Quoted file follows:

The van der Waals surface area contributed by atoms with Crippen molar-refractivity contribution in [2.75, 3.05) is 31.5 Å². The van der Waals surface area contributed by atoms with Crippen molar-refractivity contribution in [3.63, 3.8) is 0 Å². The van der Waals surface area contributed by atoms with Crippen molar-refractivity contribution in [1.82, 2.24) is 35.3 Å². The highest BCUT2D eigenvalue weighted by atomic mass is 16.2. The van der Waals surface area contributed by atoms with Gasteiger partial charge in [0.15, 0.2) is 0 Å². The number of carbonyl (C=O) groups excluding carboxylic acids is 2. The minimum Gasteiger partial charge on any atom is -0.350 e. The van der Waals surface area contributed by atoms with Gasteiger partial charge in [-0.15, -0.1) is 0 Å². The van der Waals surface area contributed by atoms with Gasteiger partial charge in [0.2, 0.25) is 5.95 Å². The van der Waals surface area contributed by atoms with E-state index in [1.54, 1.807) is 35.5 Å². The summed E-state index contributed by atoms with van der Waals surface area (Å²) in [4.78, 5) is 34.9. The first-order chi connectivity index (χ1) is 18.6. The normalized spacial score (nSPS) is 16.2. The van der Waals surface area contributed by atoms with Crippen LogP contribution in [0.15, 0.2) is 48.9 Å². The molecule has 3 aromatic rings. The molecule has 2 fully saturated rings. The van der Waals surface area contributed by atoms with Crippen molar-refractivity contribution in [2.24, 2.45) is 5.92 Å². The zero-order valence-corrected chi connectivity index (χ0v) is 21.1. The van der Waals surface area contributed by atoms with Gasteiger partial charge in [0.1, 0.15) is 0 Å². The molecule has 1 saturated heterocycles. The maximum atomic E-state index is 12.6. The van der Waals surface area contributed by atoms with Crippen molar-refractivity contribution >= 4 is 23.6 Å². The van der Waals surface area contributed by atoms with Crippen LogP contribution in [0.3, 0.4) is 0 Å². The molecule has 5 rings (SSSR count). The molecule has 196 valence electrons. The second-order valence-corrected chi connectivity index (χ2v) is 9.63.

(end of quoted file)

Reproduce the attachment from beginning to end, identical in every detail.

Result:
The van der Waals surface area contributed by atoms with Crippen molar-refractivity contribution in [2.75, 3.05) is 31.5 Å². The van der Waals surface area contributed by atoms with Crippen molar-refractivity contribution in [3.63, 3.8) is 0 Å². The van der Waals surface area contributed by atoms with Crippen molar-refractivity contribution in [1.82, 2.24) is 35.3 Å². The highest BCUT2D eigenvalue weighted by atomic mass is 16.2. The van der Waals surface area contributed by atoms with Gasteiger partial charge in [0.15, 0.2) is 0 Å². The number of carbonyl (C=O) groups excluding carboxylic acids is 2. The minimum Gasteiger partial charge on any atom is -0.350 e. The van der Waals surface area contributed by atoms with Gasteiger partial charge in [-0.15, -0.1) is 0 Å². The van der Waals surface area contributed by atoms with Gasteiger partial charge in [0.2, 0.25) is 5.95 Å². The van der Waals surface area contributed by atoms with E-state index in [1.54, 1.807) is 35.5 Å². The summed E-state index contributed by atoms with van der Waals surface area (Å²) in [4.78, 5) is 34.9. The first-order chi connectivity index (χ1) is 18.6. The normalized spacial score (nSPS) is 16.2. The van der Waals surface area contributed by atoms with Crippen LogP contribution in [0.15, 0.2) is 48.9 Å². The molecule has 3 aromatic rings. The molecule has 2 fully saturated rings. The van der Waals surface area contributed by atoms with Crippen molar-refractivity contribution in [2.24, 2.45) is 5.92 Å². The zero-order valence-corrected chi connectivity index (χ0v) is 21.1. The van der Waals surface area contributed by atoms with Gasteiger partial charge in [0.1, 0.15) is 0 Å². The molecule has 1 saturated heterocycles. The maximum atomic E-state index is 12.6. The van der Waals surface area contributed by atoms with Crippen molar-refractivity contribution >= 4 is 23.6 Å². The van der Waals surface area contributed by atoms with Crippen LogP contribution in [0.3, 0.4) is 0 Å². The molecule has 5 rings (SSSR count). The molecule has 196 valence electrons. The second-order valence-corrected chi connectivity index (χ2v) is 9.63.